Isomorphism type of a geometric cluster algebra depends only onthe extended exchange matrix B̃. So we are really looking foruniversal geometric exchange matrices.
We’ll use the term universal geometric coefficients for thecoefficient rows of a universal geometric exchange matrix.
2. Universal geometric cluster algebras 8
.

Previous results (for B bipartite, finite type):
FominZelevinsky, 2006:Coefficient rows of universal extended exchange matrix are indexedby almost positive coroots β∨. The row for β∨ has i th entryε(i)[β∨ : α∨i ] for i = 1, . . . , n.
ReadingSpeyer, 2007:The linear map taking a positive root αi to −ε(i)ωi maps almostpositive roots into rays of (bipartite) Cambrian fan.
YangZelevinsky, 2008:Rays of the Cambrian fan are spanned by vectors whosefundamental weight coordinates are gvectors of cluster variables.
Putting this all together (including sign change and “ ∨ ”):Universal extended exchange matrix for B has coefficient rowsgiven by gvectors for BT .
(Works for any R or for a much larger category)
2. Universal geometric cluster algebras 9
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Universal geometric coefficients and µlinear algebra
Theorem (R., 2012)
A collection (bi : i ∈ I ) are universal coefficients for B over R ifand only if they are an Rbasis for B.
(That is, to make a universal extended exchange matrix, extend Bwith coefficient rows forming an Rbasis for B.)
Example:[
01−1
]is universal for any R.
2. Universal geometric cluster algebras 10
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Why universal coefficients correspond to bases
Recall: a coefficient specialization is a continuous Rlinear mapbetween tropical semifields taking coefficients to coefficientseverywhere in the Y pattern.
Proposition.Let Trop(ui : i ∈ I ) and Trop(vj : j ∈ J) be tropical semifields andfix a family (pij : i ∈ I , j ∈ J) of elements of R. Then the followingare equivalent.
(i) ∃ continuous Rlinear map ϕ from Trop(ui : i ∈ I ) toTrop(vj : j ∈ J), with ϕ(ui ) =
∏j∈J v
pijj for all i ∈ I .
(ii) For each j ∈ J, there are only finitely many indices i ∈ I suchthat pij is nonzero.
When these conditions hold, the unique map ϕ is
ϕ(∏i∈I
uaii
)=∏j∈J
v∑
i∈I pijajj .
2. Universal geometric cluster algebras 11
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Why universal coefficients correspond to bases (continued)
A picture suitable for handwaving:
B B
2. Universal geometric cluster algebras 12
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The mutation fan
One “easy” way to get Bcoherent linear relations: Find vectors inthe same domain of linearity of all mutation maps and make alinear relation among them.
Define an equivalence relation ≡B on Rn by setting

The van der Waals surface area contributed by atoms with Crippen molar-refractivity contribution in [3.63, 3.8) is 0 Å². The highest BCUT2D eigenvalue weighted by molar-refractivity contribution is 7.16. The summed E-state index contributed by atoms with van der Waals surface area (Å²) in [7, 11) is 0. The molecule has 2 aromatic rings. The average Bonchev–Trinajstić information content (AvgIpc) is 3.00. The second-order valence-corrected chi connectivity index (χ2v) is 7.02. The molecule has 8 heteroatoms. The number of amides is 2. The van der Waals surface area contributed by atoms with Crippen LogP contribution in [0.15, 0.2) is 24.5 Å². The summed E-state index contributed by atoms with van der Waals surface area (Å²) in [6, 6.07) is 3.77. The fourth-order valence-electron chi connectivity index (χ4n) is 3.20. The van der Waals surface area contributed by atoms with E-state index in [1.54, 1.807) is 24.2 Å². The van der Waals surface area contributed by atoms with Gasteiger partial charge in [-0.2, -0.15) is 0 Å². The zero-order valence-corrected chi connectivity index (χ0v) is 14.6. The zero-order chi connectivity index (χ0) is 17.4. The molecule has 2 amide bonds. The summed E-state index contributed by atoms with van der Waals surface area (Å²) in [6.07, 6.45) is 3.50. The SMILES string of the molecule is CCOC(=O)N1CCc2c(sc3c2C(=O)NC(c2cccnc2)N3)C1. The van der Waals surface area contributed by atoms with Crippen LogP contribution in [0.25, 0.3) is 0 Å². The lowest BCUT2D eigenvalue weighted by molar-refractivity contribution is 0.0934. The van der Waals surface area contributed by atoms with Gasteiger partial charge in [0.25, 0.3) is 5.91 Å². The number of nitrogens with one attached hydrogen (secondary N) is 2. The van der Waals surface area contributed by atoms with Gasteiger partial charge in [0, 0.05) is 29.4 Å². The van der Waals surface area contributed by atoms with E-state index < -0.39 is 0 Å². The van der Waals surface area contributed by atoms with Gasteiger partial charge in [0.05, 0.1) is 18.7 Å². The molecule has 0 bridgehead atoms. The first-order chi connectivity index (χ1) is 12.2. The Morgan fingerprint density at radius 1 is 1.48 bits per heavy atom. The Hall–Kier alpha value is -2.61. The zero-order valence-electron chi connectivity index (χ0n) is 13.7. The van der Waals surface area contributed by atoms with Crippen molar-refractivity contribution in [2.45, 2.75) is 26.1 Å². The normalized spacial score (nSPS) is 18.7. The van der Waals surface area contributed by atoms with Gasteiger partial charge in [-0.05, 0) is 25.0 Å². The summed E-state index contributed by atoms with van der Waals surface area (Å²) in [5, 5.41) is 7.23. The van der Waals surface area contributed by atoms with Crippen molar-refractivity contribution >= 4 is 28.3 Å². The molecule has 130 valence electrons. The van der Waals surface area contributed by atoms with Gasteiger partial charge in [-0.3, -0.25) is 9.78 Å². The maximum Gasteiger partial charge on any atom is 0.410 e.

a1 ≡B a2 ⇐⇒ sgn(ηBk (a1)) = sgn(ηBk (a2)) ∀k.
sgn(a) is the vector of signs (−1, 0,+1) of the entries of a.
Bclasses: equivalence classes of ≡B .
Bcones: closures of Bclasses.
Facts:Bclasses are cones.Bcones are closed cones.Each map ηBk is linear on each Bcone.
3. The mutation fan 13
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The mutation fan (continued)
Mutation fan for B:The collection FB of all Bcones and all faces of Bcones.
Theorem (R., 2011)
FB is a complete fan.
Example: For B = [0]:µ1 is negation and FB = {{0},R≥0,R≤0}.
3. The mutation fan 14
.

Example: B =[
0 2 −2−2 0 2
2 −2 0
](Markov quiver)
3. The mutation fan 15
.

Positive bases
An Rbasis for B is positive if, for every a = (a1, . . . , an) ∈ Rn, theunique Bcoherent linear relation a−
∑i∈I cibi has all ci ≥ 0.
In many examples, positive Rbases exist, but not always, and itdepends on R.
There is at most one positive Rbasis for B, up to scaling eachbasis element by a positive unit in R.
Theorem (R., 2012)
If a positive Rbasis for B exists, then FB is simplicial. The basisconsists of exactly one vector in each ray of FB .
For R 6= R, there is a similar statement in terms of the “Rpart” ofFB (e.g. the “rational part”) of FB .
3. The mutation fan 16
.

gVectors enter the picture
Conjecture
The nonnegative orthant (R≥0)n is a Bcone. (Equivalently,principal coefficients are signcoherent.)
Theorem (R., 2011)
Assume the above conjecture holds for every exchange matrix thatis mutationequivalent to B or to −B. Then the gvector fan forBT is a subfan of FB .
Proof uses a NakanishiZelevinsky result.
One interpretation of this theorem: The mutation fan is the naturalgeneralization of the gvector fan of a cluster algebra of finite type.This leads to lots of speculative ideas, e.g. about “nice” additivebases for cluster algebras or virtual semiinvariants of quivers, orindices of “unreachable” objects in CQ,W (Plamondon’s talk).
3. The mutation fan 17
.

Rank 2 finite type
FB is finite and rational. Taking a smallest integer vector in eachray, we get a positive Rbasis for B for any R. (These are thegvectors for BT .)
0 1−1 01 00 1−1 00 −11 −1
0 1−2 01 00 1−1 00 −11 −12 −1
0 1−3 01 00 1−1 00 −11 −13 −22 −13 −1
3. The mutation fan 18
.

Rank 2 affine type
FB is infinite but still rational. Again a positive Rbasis for B forany R. (These are the gvectors for BT with an additional limitingvector.)